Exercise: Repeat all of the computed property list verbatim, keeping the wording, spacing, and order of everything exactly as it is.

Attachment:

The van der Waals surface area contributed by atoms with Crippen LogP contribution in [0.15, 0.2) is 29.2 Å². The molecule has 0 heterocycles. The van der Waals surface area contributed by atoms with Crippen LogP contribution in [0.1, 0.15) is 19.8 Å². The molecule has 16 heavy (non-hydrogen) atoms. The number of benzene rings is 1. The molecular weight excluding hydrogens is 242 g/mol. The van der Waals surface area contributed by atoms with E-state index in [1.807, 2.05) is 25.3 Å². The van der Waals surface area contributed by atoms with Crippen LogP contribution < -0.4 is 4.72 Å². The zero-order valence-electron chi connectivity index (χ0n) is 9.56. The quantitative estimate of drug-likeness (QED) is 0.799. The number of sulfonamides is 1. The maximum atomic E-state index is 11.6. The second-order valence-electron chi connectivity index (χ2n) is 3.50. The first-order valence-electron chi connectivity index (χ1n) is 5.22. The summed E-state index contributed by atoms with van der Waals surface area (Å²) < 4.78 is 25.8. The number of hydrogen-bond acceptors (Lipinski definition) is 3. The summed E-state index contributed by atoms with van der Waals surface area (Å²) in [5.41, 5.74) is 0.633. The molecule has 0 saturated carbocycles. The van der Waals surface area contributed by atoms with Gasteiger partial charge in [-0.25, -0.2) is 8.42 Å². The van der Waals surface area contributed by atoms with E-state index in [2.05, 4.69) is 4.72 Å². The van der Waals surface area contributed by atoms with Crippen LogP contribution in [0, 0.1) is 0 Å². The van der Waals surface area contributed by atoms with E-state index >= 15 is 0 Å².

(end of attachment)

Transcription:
The van der Waals surface area contributed by atoms with Crippen LogP contribution in [0.15, 0.2) is 29.2 Å². The molecule has 0 heterocycles. The van der Waals surface area contributed by atoms with Crippen LogP contribution in [0.1, 0.15) is 19.8 Å². The molecule has 16 heavy (non-hydrogen) atoms. The number of benzene rings is 1. The molecular weight excluding hydrogens is 242 g/mol. The van der Waals surface area contributed by atoms with E-state index in [1.807, 2.05) is 25.3 Å². The van der Waals surface area contributed by atoms with Crippen LogP contribution < -0.4 is 4.72 Å². The zero-order valence-electron chi connectivity index (χ0n) is 9.56. The quantitative estimate of drug-likeness (QED) is 0.799. The number of sulfonamides is 1. The maximum atomic E-state index is 11.6. The second-order valence-electron chi connectivity index (χ2n) is 3.50. The first-order valence-electron chi connectivity index (χ1n) is 5.22. The summed E-state index contributed by atoms with van der Waals surface area (Å²) < 4.78 is 25.8. The number of hydrogen-bond acceptors (Lipinski definition) is 3. The summed E-state index contributed by atoms with van der Waals surface area (Å²) in [5.41, 5.74) is 0.633. The molecule has 0 saturated carbocycles. The van der Waals surface area contributed by atoms with Gasteiger partial charge in [-0.25, -0.2) is 8.42 Å². The van der Waals surface area contributed by atoms with E-state index in [2.05, 4.69) is 4.72 Å². The van der Waals surface area contributed by atoms with Crippen LogP contribution in [0, 0.1) is 0 Å². The van der Waals surface area contributed by atoms with E-state index >= 15 is 0 Å².